House Majority Whip Jim Clyburn (D-S.C.) explained Sunday that he backs the message President Joe Biden gave during a speech on voting legislation in Georgia last week despite pushback from lawmakers about the comparisons used in his remarks.
During an appearance on NBC's "Meet the Press," host Chuck Todd asked Clyburn about his thoughts about the president's speech, pointing out that Sens. Dick Durbin (D-Ill) and Mitt Romney (R-UT) took issue with Biden likening opponents of Democrats' voting legislation to segregationists.
Clyburn responded that he fully supports Biden's comments.
"I endorse them wholeheartedly," Clyburn said. "Look, when we came out of Reconstruction in 1876, we started losing the right to vote. We started losing other freedoms. And we called it Jim Crow."
"We had a very successful election in 2020," he continued. "People voted at higher levels than they ever had before. And in reaction to that, Georgia, Texas, and 17 other states started passing draconian voting rights laws. That, to me, is Jim Crow 2.0. And so I like the way the president said it because that's exactly what it is."
Biden gave a speech in Atlanta last Tuesday pushing voting legislation, at which point he accused Republicans refusing to back the bills of "attacking voting rights" and suggested that they are on the side of segregationists.
"Do you want to be on the side of Dr. King or George Wallace? Do you want to be on the side of John Lewis or Bull Connor? Do you want to be on the side of Abraham Lincoln or Jefferson Davis?" Biden asked.
Following Biden's remarks, lawmakers in both parties expressed that the president's message went "too far" and was divisive.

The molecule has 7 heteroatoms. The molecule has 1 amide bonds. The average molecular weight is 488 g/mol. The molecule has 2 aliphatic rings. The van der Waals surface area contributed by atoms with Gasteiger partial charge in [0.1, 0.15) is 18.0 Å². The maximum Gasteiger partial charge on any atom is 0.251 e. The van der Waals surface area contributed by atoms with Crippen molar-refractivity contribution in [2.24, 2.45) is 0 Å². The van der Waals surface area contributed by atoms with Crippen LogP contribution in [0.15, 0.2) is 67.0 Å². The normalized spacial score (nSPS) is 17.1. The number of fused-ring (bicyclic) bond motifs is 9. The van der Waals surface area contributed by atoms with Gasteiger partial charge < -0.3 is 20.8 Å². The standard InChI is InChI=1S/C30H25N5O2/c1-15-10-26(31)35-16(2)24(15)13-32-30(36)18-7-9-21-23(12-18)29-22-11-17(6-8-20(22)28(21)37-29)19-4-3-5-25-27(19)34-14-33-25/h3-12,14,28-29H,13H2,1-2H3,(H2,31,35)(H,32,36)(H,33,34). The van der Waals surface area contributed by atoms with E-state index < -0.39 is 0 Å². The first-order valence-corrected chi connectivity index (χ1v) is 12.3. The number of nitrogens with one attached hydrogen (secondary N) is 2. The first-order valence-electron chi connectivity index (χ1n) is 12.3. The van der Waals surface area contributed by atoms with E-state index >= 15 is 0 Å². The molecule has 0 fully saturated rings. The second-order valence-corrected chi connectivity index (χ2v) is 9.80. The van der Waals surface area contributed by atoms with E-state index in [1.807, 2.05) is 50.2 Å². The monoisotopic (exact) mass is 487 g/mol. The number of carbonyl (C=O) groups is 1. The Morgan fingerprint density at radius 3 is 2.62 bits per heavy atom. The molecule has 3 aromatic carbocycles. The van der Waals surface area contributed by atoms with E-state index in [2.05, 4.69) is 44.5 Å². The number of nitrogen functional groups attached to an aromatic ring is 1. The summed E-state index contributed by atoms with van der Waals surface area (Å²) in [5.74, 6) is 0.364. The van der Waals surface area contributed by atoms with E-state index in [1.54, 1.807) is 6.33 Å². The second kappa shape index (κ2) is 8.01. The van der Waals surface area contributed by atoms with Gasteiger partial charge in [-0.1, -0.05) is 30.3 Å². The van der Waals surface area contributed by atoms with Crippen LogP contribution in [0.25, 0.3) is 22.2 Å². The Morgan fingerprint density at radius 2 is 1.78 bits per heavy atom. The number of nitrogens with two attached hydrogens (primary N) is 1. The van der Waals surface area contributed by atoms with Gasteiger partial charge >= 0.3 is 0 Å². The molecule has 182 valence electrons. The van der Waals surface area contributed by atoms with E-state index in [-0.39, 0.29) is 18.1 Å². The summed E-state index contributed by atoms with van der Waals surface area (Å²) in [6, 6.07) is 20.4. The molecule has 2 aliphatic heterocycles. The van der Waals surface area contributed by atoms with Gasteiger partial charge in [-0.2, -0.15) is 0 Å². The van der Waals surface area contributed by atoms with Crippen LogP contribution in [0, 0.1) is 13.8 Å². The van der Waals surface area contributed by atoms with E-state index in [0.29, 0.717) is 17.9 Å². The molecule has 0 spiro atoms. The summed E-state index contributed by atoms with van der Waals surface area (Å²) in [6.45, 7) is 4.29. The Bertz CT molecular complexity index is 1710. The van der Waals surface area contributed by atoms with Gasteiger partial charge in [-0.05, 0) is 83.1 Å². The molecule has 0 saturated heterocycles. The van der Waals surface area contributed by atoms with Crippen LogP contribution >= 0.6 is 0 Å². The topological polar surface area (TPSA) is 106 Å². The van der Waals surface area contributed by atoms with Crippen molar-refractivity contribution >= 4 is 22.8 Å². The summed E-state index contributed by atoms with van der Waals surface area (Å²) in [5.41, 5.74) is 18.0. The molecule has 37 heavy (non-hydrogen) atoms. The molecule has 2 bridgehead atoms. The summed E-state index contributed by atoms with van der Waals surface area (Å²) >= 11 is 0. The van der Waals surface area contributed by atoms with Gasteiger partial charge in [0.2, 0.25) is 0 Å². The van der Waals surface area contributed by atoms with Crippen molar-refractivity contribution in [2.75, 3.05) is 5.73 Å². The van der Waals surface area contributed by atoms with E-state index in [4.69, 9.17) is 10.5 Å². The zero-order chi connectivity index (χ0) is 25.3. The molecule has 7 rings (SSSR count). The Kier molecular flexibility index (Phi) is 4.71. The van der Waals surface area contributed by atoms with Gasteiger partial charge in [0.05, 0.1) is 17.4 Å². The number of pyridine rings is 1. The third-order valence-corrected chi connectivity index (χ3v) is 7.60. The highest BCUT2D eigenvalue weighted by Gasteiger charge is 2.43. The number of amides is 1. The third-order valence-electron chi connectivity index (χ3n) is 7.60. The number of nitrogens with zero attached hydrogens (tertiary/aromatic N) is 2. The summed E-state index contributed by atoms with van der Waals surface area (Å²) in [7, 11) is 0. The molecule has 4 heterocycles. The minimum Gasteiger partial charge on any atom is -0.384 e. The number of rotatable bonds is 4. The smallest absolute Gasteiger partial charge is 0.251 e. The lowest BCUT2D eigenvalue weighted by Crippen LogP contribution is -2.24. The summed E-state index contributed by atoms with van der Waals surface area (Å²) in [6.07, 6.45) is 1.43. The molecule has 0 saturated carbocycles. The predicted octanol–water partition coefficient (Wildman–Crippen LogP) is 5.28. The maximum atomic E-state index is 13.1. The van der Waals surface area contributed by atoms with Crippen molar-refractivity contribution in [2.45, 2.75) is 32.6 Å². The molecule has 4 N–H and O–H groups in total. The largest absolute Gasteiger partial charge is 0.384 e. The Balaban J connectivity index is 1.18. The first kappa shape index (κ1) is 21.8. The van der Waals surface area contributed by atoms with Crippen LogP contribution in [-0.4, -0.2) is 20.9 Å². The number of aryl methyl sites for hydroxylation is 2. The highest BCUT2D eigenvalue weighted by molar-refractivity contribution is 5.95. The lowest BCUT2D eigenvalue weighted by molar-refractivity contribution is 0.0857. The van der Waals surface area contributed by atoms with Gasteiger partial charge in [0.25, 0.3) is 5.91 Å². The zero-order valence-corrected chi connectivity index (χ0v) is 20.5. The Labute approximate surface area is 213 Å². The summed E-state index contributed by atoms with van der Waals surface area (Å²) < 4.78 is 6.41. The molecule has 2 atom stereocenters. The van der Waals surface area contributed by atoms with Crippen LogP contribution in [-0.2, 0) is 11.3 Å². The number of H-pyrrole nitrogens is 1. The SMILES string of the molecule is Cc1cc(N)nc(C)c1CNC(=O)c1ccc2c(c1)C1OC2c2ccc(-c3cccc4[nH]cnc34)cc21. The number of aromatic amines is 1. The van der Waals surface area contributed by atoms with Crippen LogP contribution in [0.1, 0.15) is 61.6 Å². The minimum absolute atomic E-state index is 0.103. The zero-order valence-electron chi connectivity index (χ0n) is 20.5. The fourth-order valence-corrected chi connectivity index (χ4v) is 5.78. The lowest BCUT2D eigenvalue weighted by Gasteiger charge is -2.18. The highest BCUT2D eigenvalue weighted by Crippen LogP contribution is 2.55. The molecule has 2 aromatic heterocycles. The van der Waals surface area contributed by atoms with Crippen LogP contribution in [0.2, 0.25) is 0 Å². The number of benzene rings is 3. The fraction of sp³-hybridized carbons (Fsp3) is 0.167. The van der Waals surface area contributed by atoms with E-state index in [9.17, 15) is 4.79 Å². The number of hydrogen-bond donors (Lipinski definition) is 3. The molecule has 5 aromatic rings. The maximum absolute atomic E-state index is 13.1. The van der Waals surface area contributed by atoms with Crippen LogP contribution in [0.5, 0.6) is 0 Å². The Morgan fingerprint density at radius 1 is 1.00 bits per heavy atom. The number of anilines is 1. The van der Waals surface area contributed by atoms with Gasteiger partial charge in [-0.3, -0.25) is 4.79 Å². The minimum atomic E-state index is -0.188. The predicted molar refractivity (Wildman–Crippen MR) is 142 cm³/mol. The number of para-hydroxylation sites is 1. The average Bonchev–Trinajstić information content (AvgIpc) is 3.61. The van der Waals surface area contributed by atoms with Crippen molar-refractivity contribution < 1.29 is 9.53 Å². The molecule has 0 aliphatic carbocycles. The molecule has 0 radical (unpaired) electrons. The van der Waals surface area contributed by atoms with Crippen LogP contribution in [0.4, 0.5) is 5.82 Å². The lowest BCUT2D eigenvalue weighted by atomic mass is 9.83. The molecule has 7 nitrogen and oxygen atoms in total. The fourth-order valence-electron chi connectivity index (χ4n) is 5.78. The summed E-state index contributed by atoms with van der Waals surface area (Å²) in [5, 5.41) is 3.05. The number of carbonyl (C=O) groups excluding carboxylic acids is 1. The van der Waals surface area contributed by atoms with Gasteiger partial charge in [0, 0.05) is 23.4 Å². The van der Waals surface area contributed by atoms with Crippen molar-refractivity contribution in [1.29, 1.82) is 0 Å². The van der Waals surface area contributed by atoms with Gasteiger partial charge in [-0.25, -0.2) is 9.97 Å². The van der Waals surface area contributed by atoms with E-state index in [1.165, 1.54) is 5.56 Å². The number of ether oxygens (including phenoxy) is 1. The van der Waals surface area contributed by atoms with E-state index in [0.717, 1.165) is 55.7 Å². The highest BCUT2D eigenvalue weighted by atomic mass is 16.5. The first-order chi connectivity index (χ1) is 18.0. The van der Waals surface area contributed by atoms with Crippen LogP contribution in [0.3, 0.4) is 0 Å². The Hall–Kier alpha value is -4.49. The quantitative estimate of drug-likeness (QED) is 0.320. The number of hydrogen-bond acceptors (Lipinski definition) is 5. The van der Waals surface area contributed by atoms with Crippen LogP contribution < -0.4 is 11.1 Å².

Durbin said during an interview on CNN that "Perhaps the president went a little too far in his rhetoric. Some of us do, but the fundamental principles and values at stake are very, very similar."
And during a speech on the Senate floor last week, Romney slammed the president for comparing Republicans to segregationists over their opposition to Democrats' voting legislation.
"He charged that voting against his bill allies us with Bull Connor, George Wallace, and Jefferson Davis. So much for unifying the country and working across the aisle," Romney said.
White House press secretary Jen Psaki later said during a press briefing that the president "was not comparing them as humans."
"I think everybody listening to that speech who's speaking on the level, as my mother would say, would note that he was not comparing them as humans," Psaki said. "He was comparing the choice to those figures in history and where they're going to position themselves as they determine whether they're going to support the fundamental right to vote or not."